Canada’s Unique Autoscape, Part 2
Vauxhall’s new HB Viva debuted in 1967, followed by a new FD Victor in 1968, with respective Epic and Envoy models following. The new HB Epic followed a similar format to the previous, with a more expensive exterior trim than its Vauxhall brethren. However, it was a little easier to tell Canadian versions of both the Epic and Viva from their European counterparts this time, as the Canadian models featured quad round headlights in place of the single rectangular units of the European models that were illegal in North America at the time.
Sales were dropping but remained strong (even outselling the aforementioned Acadian brand in 1967). Unfortunately things looked worse for the sleek new FD Vauxhall Victor and Envoy.
Although attractive new cars, the VX4/90 variant, that was previously used to set the Envoy apart, had been dropped in its home market for this generation. Although there were slight changes to the now cheaper-looking grille, the Envoy and Victor were now essentially clones. This lack of differentiation and ever climbing prices did little to help sales. The Vauxhall Victor, and the Envoys that were based on it, were discontinued following the 1970 model year. Its death wasn’t completely forgotten, however. Vauxhall launched a new Viva GT in 1968 (which Canadians also received, as the Epic GT), spurring interest in another sporty Vauxhall Victor VX4/90 in Europe. Vauxhall rushed to fill the void, fitting the Viva GT engine into the Victor and capping it off with the now defunct Envoy grille. A new VX4/90 was born overseas; its Canadian connection unknown to many.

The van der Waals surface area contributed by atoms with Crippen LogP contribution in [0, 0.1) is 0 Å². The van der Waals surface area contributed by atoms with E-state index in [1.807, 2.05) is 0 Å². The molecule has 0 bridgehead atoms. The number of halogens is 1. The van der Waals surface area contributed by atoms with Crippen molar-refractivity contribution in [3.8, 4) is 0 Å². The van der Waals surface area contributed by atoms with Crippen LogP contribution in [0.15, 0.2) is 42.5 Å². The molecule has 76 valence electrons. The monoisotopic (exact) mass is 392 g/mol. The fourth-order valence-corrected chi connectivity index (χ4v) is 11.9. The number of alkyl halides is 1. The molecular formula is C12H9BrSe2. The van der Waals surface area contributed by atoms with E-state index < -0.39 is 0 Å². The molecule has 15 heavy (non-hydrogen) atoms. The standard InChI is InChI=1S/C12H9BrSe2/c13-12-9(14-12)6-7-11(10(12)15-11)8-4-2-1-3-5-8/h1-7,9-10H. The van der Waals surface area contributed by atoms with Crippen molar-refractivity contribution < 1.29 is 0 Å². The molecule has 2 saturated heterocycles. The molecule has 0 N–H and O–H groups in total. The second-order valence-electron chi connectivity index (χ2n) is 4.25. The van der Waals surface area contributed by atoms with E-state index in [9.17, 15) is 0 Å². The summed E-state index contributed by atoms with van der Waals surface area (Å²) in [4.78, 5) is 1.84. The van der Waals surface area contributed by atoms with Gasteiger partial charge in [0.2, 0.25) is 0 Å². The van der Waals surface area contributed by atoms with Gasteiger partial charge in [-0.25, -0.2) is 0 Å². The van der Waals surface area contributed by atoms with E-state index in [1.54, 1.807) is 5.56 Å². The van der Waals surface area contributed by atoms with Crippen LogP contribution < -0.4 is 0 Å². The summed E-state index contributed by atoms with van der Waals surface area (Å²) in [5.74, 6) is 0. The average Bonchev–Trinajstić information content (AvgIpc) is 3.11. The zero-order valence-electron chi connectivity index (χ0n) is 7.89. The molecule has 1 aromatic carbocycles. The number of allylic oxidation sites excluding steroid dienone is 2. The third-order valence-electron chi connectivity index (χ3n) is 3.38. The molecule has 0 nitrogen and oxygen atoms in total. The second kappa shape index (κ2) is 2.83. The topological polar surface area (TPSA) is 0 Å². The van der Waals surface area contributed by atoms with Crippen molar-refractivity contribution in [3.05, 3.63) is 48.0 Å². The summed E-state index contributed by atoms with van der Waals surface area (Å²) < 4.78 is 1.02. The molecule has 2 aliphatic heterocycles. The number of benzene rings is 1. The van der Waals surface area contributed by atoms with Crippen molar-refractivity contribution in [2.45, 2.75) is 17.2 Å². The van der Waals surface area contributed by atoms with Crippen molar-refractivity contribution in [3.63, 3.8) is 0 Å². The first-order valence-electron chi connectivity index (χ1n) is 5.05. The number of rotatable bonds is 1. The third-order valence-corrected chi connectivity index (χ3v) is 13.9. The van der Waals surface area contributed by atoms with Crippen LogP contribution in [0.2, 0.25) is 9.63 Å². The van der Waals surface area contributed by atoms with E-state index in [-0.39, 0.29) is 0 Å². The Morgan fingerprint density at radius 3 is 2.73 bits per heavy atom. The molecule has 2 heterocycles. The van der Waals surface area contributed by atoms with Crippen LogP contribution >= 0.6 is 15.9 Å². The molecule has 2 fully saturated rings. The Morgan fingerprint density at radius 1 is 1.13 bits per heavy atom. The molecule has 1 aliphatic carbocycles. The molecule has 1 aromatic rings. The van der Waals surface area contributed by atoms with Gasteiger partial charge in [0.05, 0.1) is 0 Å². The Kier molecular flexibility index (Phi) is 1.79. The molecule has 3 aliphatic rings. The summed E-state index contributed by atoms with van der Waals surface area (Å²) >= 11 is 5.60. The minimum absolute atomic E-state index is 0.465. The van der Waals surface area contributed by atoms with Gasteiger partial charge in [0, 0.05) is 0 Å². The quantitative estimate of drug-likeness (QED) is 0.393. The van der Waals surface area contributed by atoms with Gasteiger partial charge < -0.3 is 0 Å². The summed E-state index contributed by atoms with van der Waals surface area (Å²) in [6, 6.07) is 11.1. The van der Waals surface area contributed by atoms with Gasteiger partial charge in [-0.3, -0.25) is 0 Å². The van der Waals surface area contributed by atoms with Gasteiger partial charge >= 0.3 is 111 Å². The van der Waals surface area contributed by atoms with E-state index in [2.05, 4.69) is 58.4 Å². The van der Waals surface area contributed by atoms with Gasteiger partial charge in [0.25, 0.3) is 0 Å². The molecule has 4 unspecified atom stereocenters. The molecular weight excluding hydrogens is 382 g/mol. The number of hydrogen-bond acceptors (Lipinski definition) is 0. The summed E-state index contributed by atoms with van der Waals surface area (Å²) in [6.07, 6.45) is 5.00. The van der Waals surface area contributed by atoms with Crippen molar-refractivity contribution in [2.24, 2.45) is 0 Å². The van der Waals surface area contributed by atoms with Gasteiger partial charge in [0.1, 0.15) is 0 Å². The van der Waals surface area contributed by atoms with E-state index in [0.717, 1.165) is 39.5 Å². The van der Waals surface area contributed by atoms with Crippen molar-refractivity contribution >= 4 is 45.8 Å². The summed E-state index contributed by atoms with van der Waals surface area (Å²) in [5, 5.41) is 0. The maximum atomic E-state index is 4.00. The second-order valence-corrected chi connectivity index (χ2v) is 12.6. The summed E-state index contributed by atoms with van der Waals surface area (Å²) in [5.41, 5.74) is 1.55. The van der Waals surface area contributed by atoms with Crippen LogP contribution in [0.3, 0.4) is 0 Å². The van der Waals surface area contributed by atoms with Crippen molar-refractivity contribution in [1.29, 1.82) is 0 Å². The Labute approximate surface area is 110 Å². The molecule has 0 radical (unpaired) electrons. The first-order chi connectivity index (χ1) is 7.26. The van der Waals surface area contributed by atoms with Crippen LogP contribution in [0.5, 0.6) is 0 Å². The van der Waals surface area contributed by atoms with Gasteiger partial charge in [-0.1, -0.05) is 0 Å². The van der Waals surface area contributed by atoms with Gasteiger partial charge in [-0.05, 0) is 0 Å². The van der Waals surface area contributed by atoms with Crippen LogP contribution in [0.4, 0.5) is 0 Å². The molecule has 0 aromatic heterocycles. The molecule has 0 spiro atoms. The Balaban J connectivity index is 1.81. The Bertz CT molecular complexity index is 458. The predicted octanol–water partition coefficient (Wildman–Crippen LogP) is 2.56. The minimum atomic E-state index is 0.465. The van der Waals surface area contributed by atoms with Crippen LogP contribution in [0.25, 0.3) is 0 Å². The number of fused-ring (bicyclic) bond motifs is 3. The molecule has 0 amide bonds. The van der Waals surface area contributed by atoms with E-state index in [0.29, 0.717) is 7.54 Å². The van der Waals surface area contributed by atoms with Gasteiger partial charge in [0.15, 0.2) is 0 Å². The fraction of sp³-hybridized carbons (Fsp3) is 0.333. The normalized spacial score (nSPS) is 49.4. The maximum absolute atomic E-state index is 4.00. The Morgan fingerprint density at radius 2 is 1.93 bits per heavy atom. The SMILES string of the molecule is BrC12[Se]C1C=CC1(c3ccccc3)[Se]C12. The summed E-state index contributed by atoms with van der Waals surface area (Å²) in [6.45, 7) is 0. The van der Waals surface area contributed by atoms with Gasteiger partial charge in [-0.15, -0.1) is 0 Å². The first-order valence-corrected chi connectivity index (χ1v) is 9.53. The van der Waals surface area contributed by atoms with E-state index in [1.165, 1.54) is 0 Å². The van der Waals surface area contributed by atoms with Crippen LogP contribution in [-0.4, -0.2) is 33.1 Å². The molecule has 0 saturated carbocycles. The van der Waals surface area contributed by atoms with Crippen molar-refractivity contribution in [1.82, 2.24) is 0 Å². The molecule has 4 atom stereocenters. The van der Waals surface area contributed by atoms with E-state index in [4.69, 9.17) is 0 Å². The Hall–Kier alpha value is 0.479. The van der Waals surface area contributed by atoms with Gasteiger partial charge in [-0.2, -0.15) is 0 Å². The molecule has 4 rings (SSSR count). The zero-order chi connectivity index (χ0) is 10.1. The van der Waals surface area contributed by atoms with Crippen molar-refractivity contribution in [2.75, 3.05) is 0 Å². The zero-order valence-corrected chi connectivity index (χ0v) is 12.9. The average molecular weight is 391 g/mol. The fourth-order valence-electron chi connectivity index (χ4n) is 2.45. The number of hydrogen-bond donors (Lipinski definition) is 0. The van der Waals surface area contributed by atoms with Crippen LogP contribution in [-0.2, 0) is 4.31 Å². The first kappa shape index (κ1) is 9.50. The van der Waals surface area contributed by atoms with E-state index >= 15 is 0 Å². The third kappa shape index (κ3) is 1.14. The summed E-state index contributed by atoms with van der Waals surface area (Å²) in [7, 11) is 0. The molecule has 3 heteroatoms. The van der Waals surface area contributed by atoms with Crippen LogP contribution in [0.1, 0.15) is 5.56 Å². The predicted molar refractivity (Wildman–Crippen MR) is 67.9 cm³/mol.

The Vauxhall Viva and Envoy Epic (and therefore the Envoy brand) would also disappear after the 1970 model year in Canada, replaced by the new Vauxhall Viva based Firenza and new American built compacts like the new Vega. But more on that in the next installment.
Continue this story on page 15.